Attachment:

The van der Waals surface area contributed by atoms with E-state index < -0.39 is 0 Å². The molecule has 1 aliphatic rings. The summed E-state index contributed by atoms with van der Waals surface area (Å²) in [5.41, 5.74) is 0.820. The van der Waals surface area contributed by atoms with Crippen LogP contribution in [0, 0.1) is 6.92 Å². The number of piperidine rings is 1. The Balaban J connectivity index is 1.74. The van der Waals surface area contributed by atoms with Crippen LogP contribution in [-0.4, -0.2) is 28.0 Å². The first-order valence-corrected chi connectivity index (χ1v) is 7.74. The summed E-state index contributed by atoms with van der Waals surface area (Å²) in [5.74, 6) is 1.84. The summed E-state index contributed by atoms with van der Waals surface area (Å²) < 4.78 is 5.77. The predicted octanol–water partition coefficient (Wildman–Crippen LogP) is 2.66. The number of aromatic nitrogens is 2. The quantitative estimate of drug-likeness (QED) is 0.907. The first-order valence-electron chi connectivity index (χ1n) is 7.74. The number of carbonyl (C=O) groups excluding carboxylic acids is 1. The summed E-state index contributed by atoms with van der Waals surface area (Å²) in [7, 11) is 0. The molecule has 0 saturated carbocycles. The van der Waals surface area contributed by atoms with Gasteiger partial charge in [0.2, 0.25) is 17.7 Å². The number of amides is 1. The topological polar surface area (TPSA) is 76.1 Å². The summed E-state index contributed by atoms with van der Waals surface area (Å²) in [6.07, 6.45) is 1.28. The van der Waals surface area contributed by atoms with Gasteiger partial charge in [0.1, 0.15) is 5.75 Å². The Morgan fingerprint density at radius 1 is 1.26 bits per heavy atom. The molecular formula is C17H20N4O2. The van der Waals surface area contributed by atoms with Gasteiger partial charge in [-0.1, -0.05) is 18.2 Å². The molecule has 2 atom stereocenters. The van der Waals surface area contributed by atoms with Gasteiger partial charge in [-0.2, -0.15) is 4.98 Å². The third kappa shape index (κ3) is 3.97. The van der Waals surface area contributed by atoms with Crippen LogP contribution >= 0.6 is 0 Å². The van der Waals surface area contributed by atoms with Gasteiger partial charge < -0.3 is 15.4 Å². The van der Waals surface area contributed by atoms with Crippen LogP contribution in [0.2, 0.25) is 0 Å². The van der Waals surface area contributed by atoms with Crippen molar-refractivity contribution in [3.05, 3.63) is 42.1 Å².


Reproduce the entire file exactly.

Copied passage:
The van der Waals surface area contributed by atoms with E-state index < -0.39 is 0 Å². The molecule has 1 aliphatic rings. The summed E-state index contributed by atoms with van der Waals surface area (Å²) in [5.41, 5.74) is 0.820. The van der Waals surface area contributed by atoms with Crippen LogP contribution in [0, 0.1) is 6.92 Å². The number of piperidine rings is 1. The Balaban J connectivity index is 1.74. The van der Waals surface area contributed by atoms with Crippen LogP contribution in [-0.4, -0.2) is 28.0 Å². The first-order valence-corrected chi connectivity index (χ1v) is 7.74. The summed E-state index contributed by atoms with van der Waals surface area (Å²) in [5.74, 6) is 1.84. The summed E-state index contributed by atoms with van der Waals surface area (Å²) < 4.78 is 5.77. The predicted octanol–water partition coefficient (Wildman–Crippen LogP) is 2.66. The number of aromatic nitrogens is 2. The quantitative estimate of drug-likeness (QED) is 0.907. The first-order valence-electron chi connectivity index (χ1n) is 7.74. The number of carbonyl (C=O) groups excluding carboxylic acids is 1. The summed E-state index contributed by atoms with van der Waals surface area (Å²) in [7, 11) is 0. The molecule has 0 saturated carbocycles. The van der Waals surface area contributed by atoms with Gasteiger partial charge in [0.2, 0.25) is 17.7 Å². The number of amides is 1. The topological polar surface area (TPSA) is 76.1 Å². The summed E-state index contributed by atoms with van der Waals surface area (Å²) in [6.07, 6.45) is 1.28. The van der Waals surface area contributed by atoms with Gasteiger partial charge in [0.1, 0.15) is 5.75 Å². The Morgan fingerprint density at radius 1 is 1.26 bits per heavy atom. The molecular formula is C17H20N4O2. The van der Waals surface area contributed by atoms with Gasteiger partial charge in [-0.1, -0.05) is 18.2 Å². The molecule has 2 atom stereocenters. The van der Waals surface area contributed by atoms with Gasteiger partial charge in [-0.2, -0.15) is 4.98 Å². The third kappa shape index (κ3) is 3.97. The van der Waals surface area contributed by atoms with Crippen LogP contribution >= 0.6 is 0 Å². The van der Waals surface area contributed by atoms with Gasteiger partial charge < -0.3 is 15.4 Å². The van der Waals surface area contributed by atoms with Crippen LogP contribution in [0.2, 0.25) is 0 Å². The van der Waals surface area contributed by atoms with Crippen molar-refractivity contribution in [3.05, 3.63) is 42.1 Å².